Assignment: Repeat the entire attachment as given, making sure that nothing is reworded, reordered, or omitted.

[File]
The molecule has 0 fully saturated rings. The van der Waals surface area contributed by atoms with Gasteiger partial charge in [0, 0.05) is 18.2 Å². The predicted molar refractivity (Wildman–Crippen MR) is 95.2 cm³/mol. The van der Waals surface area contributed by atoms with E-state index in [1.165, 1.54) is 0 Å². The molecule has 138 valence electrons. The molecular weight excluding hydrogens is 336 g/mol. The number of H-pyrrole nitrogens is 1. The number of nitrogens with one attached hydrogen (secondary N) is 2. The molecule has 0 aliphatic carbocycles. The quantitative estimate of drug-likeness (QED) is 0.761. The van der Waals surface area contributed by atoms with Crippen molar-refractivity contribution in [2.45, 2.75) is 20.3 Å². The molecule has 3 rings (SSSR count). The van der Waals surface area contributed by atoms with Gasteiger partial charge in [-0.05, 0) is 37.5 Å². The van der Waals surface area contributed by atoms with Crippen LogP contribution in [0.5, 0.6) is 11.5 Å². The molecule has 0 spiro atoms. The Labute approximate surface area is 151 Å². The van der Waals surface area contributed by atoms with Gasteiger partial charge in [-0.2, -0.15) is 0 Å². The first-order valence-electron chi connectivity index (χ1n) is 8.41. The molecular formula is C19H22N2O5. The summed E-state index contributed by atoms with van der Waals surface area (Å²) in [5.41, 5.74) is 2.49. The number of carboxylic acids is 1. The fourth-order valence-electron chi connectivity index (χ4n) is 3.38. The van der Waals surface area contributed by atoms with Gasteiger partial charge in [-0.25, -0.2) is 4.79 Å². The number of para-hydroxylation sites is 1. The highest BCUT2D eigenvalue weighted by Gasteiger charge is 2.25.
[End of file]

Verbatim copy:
The molecule has 0 fully saturated rings. The van der Waals surface area contributed by atoms with Gasteiger partial charge in [0, 0.05) is 18.2 Å². The predicted molar refractivity (Wildman–Crippen MR) is 95.2 cm³/mol. The van der Waals surface area contributed by atoms with E-state index in [1.165, 1.54) is 0 Å². The molecule has 138 valence electrons. The molecular weight excluding hydrogens is 336 g/mol. The number of H-pyrrole nitrogens is 1. The number of nitrogens with one attached hydrogen (secondary N) is 2. The molecule has 0 aliphatic carbocycles. The quantitative estimate of drug-likeness (QED) is 0.761. The van der Waals surface area contributed by atoms with Crippen molar-refractivity contribution in [2.45, 2.75) is 20.3 Å². The molecule has 3 rings (SSSR count). The van der Waals surface area contributed by atoms with Gasteiger partial charge in [-0.05, 0) is 37.5 Å². The van der Waals surface area contributed by atoms with Crippen LogP contribution in [0.5, 0.6) is 11.5 Å². The molecule has 0 spiro atoms. The Labute approximate surface area is 151 Å². The van der Waals surface area contributed by atoms with Gasteiger partial charge in [-0.2, -0.15) is 0 Å². The first-order valence-electron chi connectivity index (χ1n) is 8.41. The molecular formula is C19H22N2O5. The summed E-state index contributed by atoms with van der Waals surface area (Å²) in [5.41, 5.74) is 2.49. The number of carboxylic acids is 1. The fourth-order valence-electron chi connectivity index (χ4n) is 3.38. The van der Waals surface area contributed by atoms with Gasteiger partial charge in [-0.25, -0.2) is 4.79 Å². The number of para-hydroxylation sites is 1. The highest BCUT2D eigenvalue weighted by Gasteiger charge is 2.25.